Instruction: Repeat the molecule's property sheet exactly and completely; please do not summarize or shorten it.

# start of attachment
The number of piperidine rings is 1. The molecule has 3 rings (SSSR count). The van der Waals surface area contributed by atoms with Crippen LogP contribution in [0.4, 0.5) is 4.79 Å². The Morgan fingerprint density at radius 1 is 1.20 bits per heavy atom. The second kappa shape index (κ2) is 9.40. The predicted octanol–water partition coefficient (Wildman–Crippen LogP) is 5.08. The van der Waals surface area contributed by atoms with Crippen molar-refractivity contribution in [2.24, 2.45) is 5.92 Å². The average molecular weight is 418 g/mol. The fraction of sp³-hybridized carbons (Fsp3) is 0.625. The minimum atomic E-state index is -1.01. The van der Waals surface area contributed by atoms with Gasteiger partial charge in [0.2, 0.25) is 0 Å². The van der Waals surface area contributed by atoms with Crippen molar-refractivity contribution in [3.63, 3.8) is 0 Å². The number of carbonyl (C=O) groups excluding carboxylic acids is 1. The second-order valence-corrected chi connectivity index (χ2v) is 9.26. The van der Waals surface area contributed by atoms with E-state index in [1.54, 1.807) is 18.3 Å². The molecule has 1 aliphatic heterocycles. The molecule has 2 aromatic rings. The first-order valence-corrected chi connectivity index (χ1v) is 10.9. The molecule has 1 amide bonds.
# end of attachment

The number of piperidine rings is 1. The molecule has 3 rings (SSSR count). The van der Waals surface area contributed by atoms with Crippen LogP contribution in [0.4, 0.5) is 4.79 Å². The Morgan fingerprint density at radius 1 is 1.20 bits per heavy atom. The second kappa shape index (κ2) is 9.40. The predicted octanol–water partition coefficient (Wildman–Crippen LogP) is 5.08. The van der Waals surface area contributed by atoms with Crippen molar-refractivity contribution in [2.24, 2.45) is 5.92 Å². The average molecular weight is 418 g/mol. The fraction of sp³-hybridized carbons (Fsp3) is 0.625. The minimum atomic E-state index is -1.01. The van der Waals surface area contributed by atoms with Gasteiger partial charge in [0.2, 0.25) is 0 Å². The van der Waals surface area contributed by atoms with Crippen molar-refractivity contribution in [3.63, 3.8) is 0 Å². The number of carbonyl (C=O) groups excluding carboxylic acids is 1. The second-order valence-corrected chi connectivity index (χ2v) is 9.26. The van der Waals surface area contributed by atoms with E-state index in [1.54, 1.807) is 18.3 Å². The molecule has 1 aliphatic heterocycles. The molecule has 2 aromatic rings. The first-order valence-corrected chi connectivity index (χ1v) is 10.9. The molecule has 1 amide bonds.